Execution Labs, the Montreal-based accelerator and incubator for independent, mobile game developers, today announced that it will be adding an “internal stream”, where developers can remain with Execution Labs after their games have been published.
Developers can continue to work within the supportive Execution Labs environment, but can only retain 30 percent of net revenues they earn from games.
Applications are currently being accepted for the internal stream of teams who wish to continue working at the Execution Labs location. It looks like the program already has one team going that route in Pixel Crucible, set to launch its first game on iOS this month called “MacGuffin Quest”.
“Remaining at Execution Labs as an internal team makes perfect sense for us,” said team lead Remi Lavoie. “We can continue working on MacGuffin Quest and begin production of our next game while getting support from the Labs. Having in-house analytics, marketing support, and a steady stream of amazing mentors is incredibly valuable.”
After receiving $1.4 million in funding one year ago this month, Execution Labs set up shop to offer indie mobile game developers funding, office space, marketing and analytics support, development tools and more. The developers come out of the program with playable games that can be monetized.
Evidently the program directors realized that leaving the environment of the program could be troublesome for some developers. “Instead of all developers leaving to operate their studios independently once they complete the program, this new expansion will allow developers to remain internal, retaining the support from Execution Labs, while also being able to work on new projects,” read a release.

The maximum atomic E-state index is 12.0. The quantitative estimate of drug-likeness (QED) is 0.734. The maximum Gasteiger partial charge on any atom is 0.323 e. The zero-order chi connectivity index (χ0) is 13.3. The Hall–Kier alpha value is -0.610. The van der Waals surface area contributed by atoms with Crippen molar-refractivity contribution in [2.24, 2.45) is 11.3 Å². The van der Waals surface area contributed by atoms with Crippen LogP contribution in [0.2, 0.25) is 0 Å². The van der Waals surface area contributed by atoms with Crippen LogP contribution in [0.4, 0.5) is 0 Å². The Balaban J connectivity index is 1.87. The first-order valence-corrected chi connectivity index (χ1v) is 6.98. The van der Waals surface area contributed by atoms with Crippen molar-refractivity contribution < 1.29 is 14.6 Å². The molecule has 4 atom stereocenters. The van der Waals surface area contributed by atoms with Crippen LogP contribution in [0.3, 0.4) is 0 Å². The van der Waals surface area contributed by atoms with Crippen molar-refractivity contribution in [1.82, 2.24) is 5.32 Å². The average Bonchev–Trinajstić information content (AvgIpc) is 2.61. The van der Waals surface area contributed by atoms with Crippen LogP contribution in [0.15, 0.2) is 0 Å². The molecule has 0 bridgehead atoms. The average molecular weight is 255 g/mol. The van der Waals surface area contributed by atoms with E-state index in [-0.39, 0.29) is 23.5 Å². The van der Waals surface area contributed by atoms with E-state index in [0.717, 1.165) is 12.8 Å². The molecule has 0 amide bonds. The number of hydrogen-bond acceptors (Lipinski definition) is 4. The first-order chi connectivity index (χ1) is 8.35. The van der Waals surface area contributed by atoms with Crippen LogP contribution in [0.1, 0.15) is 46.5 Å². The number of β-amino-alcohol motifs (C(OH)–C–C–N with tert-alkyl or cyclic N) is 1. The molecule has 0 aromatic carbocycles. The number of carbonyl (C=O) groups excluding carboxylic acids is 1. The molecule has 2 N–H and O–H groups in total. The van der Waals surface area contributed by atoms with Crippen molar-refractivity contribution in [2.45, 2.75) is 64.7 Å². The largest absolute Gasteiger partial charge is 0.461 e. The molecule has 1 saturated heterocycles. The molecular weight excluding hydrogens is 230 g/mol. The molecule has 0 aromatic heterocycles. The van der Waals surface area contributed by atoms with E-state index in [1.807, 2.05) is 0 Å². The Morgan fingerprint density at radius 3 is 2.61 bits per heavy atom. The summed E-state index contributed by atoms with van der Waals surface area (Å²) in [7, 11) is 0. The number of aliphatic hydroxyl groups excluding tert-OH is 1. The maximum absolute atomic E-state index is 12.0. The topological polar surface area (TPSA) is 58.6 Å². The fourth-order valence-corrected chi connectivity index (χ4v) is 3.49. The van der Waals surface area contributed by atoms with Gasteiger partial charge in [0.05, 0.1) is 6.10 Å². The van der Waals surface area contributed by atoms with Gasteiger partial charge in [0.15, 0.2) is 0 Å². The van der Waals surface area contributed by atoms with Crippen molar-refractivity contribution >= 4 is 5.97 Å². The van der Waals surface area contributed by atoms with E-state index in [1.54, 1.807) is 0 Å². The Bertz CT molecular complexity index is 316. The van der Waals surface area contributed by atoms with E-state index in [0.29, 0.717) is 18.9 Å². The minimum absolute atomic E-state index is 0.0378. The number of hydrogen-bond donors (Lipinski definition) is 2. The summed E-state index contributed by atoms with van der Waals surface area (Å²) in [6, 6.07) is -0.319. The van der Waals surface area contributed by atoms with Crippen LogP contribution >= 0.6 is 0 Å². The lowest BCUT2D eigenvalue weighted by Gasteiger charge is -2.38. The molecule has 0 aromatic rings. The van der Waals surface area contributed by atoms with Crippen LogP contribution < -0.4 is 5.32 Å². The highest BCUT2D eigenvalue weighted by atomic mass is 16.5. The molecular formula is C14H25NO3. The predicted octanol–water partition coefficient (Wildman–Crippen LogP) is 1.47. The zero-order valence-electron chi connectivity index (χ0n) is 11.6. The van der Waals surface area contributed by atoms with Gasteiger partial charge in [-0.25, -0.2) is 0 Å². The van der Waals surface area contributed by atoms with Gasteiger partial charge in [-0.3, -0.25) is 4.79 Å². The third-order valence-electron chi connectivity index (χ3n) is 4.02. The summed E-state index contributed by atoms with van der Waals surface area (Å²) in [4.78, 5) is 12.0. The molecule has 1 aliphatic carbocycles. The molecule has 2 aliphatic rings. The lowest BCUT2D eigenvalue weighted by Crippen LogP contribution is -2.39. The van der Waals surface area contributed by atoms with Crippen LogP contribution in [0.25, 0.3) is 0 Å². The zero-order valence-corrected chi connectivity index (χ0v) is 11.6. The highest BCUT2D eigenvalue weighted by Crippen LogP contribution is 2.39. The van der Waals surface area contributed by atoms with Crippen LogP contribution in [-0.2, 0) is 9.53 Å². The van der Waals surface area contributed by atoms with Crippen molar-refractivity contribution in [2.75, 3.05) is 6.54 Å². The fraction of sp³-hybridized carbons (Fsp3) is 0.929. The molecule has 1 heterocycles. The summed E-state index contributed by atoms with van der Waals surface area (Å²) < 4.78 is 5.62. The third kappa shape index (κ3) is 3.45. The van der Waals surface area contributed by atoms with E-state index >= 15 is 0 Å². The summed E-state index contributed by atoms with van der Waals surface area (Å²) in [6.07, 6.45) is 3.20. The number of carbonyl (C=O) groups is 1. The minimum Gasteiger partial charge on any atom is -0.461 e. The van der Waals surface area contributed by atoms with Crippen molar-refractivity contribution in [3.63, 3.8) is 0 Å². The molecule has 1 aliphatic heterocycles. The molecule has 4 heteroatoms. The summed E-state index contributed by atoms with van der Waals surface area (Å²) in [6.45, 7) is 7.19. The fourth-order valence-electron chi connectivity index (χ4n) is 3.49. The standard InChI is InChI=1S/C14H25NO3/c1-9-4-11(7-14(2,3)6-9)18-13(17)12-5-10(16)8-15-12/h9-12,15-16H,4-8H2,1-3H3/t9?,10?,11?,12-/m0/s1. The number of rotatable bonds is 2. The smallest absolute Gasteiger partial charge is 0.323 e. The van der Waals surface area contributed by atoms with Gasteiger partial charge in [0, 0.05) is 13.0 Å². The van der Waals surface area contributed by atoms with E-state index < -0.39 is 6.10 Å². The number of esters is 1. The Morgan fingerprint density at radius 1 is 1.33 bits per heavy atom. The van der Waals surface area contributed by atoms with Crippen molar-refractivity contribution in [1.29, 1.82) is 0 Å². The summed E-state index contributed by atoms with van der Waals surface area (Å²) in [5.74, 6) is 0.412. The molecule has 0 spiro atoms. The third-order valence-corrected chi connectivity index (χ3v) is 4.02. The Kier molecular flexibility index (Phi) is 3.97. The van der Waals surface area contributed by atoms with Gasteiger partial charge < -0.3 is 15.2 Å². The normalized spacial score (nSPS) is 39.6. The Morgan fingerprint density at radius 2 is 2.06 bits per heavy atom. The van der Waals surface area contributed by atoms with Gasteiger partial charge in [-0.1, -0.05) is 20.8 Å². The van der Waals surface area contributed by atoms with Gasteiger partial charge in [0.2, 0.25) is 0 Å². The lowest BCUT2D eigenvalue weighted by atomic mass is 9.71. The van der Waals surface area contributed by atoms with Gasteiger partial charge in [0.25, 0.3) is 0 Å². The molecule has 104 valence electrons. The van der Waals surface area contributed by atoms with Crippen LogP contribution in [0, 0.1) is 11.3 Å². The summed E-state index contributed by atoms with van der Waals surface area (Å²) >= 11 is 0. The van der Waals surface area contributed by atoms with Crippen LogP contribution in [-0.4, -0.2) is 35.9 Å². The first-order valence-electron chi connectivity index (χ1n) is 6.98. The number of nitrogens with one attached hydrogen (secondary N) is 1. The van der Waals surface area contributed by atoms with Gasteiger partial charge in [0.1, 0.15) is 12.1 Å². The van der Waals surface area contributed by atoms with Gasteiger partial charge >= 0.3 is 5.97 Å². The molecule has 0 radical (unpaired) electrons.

Internal developers receive 30 percent of the net revenues their games generate, in exchange for the services provided by Execution Labs. The developers will continue to receive support for their games, but won’t have to deal with the administrative duties associated with running their own independent studios.
The catch is that internal developers receive 30 percent of the net revenues their games generate in exchange for the services provided by Execution Labs. The developers will continue to receive support for their games, but won’t have to deal with the administrative duties associated with running their own independent studios. In an email, Execution Labs cofounder Keith Katz explained that internal teams are also getting paid $3,500 per month, “so there’s some risk/reward math going on there.”
Execution Labs announced its convertible note program in July, provided by the Business Development Bank of Canada (BDC), allowing new game development companies to receive the funding they need to survive until they create their own sustainable revenue streams or raise additional funding on their own.